Thinning Lodgepole Pine Increases Tree Vigor and Resistance to Mountain Pine Beetle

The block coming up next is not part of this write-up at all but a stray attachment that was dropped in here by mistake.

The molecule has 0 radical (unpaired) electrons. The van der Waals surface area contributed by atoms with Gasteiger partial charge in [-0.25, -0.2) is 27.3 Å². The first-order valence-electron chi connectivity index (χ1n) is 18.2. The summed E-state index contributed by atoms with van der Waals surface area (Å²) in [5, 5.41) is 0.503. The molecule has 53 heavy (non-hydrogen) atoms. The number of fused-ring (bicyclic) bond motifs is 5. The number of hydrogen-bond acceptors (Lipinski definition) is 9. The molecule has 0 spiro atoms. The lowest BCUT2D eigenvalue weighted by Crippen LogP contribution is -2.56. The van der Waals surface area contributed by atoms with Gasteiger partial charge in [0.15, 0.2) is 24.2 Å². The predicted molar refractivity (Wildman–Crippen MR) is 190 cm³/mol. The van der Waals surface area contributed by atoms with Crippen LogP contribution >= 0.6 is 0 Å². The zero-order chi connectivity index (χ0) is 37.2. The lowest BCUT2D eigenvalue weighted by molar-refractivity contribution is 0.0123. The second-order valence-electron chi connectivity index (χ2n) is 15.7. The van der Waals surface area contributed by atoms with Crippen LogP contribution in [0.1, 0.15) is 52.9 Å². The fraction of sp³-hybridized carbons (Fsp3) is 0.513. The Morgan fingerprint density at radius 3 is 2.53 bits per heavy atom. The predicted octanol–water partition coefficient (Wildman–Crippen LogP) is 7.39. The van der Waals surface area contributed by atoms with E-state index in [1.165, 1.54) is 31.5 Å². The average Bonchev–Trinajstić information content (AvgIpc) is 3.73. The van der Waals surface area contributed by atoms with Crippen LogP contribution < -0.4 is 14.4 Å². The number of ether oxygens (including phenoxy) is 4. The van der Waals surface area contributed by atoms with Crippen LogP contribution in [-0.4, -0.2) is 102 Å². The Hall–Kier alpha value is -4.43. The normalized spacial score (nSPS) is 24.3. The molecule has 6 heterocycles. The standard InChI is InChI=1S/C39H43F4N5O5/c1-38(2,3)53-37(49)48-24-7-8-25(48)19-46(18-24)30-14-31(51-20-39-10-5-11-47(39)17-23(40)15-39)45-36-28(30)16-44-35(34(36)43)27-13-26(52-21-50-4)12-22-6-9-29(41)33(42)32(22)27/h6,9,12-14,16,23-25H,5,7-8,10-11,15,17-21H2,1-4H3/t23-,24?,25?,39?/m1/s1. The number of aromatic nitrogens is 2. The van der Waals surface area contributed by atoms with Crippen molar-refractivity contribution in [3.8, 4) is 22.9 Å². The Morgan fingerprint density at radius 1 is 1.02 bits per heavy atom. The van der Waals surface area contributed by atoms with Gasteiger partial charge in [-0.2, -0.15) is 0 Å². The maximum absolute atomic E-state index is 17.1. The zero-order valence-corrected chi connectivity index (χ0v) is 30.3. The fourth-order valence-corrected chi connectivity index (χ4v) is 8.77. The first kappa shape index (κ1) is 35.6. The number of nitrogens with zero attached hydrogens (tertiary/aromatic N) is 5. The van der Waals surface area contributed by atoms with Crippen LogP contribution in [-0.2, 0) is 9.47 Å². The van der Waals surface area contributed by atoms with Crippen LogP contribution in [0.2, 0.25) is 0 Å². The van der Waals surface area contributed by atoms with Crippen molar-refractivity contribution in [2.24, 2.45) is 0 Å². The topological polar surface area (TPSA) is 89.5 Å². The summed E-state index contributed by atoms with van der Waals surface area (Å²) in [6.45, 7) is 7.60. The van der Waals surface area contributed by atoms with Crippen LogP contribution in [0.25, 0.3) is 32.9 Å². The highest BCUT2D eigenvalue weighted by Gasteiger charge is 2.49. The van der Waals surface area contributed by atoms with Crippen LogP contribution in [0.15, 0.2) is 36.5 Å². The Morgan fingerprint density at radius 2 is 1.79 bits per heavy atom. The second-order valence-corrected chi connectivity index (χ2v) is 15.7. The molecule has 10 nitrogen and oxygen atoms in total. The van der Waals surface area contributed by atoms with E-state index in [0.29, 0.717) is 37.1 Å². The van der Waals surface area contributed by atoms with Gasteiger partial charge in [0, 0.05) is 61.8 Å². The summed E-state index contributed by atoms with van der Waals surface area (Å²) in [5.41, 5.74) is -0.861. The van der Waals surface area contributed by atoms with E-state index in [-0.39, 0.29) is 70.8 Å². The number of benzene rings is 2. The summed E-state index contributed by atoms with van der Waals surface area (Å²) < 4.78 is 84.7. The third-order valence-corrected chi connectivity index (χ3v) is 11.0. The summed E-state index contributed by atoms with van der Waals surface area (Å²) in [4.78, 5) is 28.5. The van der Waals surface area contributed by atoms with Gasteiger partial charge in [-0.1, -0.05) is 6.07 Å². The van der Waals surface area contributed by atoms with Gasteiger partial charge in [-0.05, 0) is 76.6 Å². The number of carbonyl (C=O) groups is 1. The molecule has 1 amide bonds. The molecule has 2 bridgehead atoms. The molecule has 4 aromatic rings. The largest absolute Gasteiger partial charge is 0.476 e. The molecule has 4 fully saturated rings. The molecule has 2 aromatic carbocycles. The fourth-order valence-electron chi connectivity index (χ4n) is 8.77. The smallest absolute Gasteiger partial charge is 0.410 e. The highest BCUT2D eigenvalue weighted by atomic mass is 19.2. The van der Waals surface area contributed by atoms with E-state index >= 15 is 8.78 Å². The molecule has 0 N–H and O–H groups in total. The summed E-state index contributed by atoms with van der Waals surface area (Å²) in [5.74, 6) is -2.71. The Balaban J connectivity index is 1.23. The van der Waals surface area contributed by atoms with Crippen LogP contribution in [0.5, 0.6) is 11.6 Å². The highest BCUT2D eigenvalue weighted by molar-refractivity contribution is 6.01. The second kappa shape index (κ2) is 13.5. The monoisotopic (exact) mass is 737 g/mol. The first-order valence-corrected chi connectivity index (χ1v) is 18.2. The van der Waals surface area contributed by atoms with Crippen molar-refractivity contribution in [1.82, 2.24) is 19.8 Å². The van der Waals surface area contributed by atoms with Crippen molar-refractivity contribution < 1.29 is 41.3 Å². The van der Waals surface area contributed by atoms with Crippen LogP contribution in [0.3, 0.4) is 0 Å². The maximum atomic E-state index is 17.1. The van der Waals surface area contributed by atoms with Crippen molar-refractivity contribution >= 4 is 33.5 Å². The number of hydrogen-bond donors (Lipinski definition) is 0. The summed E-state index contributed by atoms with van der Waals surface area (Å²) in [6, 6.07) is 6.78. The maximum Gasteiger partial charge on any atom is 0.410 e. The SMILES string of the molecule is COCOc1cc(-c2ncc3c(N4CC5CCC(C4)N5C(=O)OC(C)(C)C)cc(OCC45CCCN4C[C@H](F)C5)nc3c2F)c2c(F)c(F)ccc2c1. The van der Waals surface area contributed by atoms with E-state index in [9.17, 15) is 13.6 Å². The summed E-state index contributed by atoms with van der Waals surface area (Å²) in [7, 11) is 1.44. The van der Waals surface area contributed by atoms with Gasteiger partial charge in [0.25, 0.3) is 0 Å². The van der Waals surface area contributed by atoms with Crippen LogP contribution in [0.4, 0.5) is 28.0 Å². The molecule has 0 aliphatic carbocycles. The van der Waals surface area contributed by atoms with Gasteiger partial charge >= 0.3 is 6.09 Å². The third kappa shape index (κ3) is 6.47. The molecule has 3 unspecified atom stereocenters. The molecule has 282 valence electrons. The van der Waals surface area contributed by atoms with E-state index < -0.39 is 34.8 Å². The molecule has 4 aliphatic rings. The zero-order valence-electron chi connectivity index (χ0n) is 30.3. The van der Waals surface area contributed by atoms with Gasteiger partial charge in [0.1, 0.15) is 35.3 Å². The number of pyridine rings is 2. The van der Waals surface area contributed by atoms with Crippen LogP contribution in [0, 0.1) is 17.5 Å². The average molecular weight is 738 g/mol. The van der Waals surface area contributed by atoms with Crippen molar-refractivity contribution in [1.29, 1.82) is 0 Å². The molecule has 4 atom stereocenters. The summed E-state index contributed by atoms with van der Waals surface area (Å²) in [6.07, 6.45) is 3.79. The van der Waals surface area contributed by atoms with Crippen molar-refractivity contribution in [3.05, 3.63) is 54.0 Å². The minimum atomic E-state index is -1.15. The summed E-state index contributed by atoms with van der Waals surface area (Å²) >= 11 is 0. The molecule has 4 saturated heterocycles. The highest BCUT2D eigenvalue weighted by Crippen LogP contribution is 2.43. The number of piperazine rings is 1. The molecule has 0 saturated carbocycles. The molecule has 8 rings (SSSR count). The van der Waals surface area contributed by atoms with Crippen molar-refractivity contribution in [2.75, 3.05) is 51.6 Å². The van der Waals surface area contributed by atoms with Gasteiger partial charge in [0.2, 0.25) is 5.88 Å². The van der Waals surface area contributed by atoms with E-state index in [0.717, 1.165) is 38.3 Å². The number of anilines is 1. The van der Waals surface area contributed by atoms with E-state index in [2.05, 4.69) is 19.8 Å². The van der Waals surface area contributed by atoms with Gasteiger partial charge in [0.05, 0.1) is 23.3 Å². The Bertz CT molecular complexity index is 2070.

Thinned and unthinned stands of lodgepole pine in eastern Oregon were evaluated in 1980 to determine their vigor and susceptibility to attack by outbreak populations of the mountain pine beetle. Application of a vigor rating system, based on amount of stem growth per square meter of crown leaf area, showed that thinnings from below improved vigor of residual stand and reduced beetle attack. Beetle mortality was significant in unthinned and lightly thinned stands where current annual growth of stemwood of residual trees averaged less than 80 g/m2 of foliage. Stands with mean vigor ratings of about 100 were beginning to suffer beetle attack. There was no mortality in heavily thinned stands where vigor ratings exceeded 120. These findings suggest that lodgepole pine can be managed through stocking control to obtain fast-growing, large-diameter trees and to avoid attack by the mountain pine beetle. Forest Sci. 29:204-211.
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